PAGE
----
How the West Was Lost
Fifty Years of Economic Folly--and the Stark Choices Ahead
By Dambisa Moyo
(Farrar, Straus and Giroux, Hardcover, 9780374173258, 240pp.)
Publication Date: February 15, 2011
List Price: $25.00*
* Individual store prices may vary.
Enter your zip code below to find indies closest to you.
In How the West Was Lost, the New York Times bestselling author Dambisa Moyo offers a bold account of the decline of the West’s economic supremacy. She examines how the West’s flawed financial decisions have resulted in an economic and geopolitical seesaw that is now poised to tip in favor of the emerging world, especially China.
Amid the hype of China’s rise, however, the most important story of our generation is being pushed aside: America is not just in economic decline, but on course to become the biggest welfare state in the history of the West. The real danger is a thome, Moyo claims. While some countries – such as Germany and Sweden – have deliberately engineered and financed welfare states, the United States risks turning itself into a bloated welfare state not because of ideology or a larger vision of economic justice, but out of economic desperation and short-sighted policymaking. How the West Was Lost reveals not only the economic myopia of the West but also the radical solutions that it needs to adopt in order to assert itself as a global economic power once again.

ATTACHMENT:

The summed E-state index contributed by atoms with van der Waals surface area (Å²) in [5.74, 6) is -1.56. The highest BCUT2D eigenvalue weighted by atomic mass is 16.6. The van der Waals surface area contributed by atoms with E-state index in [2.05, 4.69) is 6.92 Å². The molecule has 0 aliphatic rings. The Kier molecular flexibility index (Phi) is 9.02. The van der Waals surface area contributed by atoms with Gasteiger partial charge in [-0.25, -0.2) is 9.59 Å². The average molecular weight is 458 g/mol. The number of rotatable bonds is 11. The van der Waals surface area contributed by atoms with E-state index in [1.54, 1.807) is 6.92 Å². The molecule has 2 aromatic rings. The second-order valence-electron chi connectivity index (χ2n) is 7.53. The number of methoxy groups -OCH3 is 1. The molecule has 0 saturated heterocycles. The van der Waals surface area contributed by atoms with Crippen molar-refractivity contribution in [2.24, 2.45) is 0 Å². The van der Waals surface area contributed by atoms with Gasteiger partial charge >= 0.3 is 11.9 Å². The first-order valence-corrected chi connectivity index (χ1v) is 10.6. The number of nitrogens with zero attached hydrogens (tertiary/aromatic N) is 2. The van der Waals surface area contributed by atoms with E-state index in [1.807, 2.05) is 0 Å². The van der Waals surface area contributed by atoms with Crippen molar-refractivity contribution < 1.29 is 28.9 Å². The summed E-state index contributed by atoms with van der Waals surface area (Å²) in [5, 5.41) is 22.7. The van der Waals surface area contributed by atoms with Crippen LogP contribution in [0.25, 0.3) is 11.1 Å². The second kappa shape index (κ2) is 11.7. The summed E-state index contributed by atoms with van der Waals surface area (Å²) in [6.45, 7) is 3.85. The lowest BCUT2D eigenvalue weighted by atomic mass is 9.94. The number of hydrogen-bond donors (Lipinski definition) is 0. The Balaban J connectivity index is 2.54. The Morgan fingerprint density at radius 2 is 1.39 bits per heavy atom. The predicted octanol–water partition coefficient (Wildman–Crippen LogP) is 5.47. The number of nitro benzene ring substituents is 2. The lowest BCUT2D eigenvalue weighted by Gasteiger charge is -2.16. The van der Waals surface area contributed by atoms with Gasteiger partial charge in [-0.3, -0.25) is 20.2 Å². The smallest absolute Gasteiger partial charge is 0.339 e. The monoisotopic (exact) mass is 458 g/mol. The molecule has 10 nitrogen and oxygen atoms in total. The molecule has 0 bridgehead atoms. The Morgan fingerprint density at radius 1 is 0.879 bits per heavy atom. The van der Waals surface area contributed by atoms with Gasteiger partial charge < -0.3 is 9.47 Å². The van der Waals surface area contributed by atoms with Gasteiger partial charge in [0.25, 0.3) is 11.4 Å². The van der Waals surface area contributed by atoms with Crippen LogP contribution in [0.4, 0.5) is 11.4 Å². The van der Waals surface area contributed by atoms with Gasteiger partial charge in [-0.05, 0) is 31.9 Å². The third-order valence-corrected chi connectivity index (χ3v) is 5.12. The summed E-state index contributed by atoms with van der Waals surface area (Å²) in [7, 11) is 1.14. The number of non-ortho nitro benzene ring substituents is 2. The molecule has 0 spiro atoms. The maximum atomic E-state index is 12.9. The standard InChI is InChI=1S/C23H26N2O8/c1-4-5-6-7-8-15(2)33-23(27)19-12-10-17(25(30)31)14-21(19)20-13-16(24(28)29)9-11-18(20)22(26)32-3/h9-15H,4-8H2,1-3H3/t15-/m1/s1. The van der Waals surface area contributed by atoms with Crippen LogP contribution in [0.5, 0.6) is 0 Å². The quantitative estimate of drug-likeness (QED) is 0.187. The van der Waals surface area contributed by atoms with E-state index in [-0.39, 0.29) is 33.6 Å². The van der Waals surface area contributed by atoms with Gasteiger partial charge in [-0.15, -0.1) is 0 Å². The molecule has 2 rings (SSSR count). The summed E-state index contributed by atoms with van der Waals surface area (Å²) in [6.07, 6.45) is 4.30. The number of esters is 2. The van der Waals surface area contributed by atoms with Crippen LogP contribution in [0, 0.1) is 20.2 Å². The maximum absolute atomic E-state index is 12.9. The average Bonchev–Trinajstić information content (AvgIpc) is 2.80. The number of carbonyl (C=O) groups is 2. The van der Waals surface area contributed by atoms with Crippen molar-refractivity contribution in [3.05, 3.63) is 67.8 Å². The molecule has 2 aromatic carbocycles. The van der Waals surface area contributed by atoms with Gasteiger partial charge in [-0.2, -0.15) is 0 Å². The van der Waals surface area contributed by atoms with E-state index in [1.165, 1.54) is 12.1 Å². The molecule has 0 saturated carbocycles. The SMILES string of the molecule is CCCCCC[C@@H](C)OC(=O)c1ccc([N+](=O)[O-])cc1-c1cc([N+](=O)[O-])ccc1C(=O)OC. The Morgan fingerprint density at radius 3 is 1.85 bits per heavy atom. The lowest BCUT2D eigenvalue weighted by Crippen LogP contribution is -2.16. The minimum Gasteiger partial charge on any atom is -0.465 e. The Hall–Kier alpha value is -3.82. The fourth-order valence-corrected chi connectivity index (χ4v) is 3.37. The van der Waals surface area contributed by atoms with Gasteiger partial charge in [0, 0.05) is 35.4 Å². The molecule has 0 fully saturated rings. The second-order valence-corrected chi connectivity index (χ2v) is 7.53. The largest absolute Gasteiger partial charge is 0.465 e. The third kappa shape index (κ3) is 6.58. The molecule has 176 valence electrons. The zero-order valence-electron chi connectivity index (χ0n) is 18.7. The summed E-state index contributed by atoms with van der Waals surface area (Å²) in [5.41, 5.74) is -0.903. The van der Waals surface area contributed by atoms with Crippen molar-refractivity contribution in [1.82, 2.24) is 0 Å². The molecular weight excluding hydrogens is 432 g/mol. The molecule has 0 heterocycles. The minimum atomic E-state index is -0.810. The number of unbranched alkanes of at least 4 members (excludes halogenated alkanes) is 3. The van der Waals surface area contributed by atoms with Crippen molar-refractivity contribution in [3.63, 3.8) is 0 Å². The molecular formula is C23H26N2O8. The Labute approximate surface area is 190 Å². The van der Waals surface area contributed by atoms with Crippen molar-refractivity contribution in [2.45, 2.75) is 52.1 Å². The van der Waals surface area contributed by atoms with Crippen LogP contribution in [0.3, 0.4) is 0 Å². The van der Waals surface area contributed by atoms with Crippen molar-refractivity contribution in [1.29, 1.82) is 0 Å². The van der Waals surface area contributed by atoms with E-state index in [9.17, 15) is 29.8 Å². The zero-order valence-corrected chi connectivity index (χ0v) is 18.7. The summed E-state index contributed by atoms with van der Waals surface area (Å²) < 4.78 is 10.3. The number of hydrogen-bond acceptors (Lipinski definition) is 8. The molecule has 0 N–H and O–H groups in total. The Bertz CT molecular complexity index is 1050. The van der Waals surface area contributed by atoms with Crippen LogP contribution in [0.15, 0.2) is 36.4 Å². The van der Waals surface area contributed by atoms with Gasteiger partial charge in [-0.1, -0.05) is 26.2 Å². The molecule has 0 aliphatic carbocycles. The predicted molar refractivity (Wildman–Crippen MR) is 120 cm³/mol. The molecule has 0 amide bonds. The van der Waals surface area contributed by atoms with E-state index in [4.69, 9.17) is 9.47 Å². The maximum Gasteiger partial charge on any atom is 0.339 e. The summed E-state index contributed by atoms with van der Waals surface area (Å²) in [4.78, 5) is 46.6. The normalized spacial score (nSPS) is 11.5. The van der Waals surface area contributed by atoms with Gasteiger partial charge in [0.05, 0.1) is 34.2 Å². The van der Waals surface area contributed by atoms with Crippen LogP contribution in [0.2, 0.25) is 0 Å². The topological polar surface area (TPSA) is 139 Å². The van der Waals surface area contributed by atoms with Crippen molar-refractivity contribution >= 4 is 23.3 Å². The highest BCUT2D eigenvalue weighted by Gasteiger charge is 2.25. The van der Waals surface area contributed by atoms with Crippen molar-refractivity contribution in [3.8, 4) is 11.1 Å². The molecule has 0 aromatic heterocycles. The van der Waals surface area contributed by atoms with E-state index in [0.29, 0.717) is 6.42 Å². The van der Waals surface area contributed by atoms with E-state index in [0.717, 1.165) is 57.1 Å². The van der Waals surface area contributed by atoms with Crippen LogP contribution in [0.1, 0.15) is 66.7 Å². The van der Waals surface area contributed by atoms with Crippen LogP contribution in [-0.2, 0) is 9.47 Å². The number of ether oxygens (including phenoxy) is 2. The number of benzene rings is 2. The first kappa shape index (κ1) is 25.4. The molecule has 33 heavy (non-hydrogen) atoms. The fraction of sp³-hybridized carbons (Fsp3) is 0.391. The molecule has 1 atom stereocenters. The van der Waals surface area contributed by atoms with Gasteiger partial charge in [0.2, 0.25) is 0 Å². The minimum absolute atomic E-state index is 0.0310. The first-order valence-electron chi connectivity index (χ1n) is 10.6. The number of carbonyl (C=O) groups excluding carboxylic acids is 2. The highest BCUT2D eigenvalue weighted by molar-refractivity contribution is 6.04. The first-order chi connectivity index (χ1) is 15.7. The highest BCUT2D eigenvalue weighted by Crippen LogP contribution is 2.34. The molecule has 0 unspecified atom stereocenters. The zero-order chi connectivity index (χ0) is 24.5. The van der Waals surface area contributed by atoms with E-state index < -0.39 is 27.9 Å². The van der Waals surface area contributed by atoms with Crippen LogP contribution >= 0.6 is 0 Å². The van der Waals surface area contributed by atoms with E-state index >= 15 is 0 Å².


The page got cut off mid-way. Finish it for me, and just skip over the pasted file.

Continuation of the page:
Dambisa Moyo is the author of Dead Aid. Born and raised in Lusaka, Zambia, Moyo completed a Ph.D. in economics at Oxford University and holds a master’s from Harvard University’s John F. Kennedy School of Government. She worked for the World Bank as a consultant, and also worked at Goldman Sachs for eight years. In 2009, Time magazine named her one of the “100 most influential people in the world.” Her writing frequently appears in publications including the Financial Times, The Economist, and The Wall Street Journal.
Federal, state and local governments, along with many private companies, are struggling to get their finances in order, and many are looking at one major cost: pensions. Many pensions in the U.S. aren't sustainable, economist Dambisa Moyo says, and they've made American corporations uncompetitive. More at NPR.org
NPR Audio Player Requires Flash Upgrade: Please upgrade your plug-in to view this content.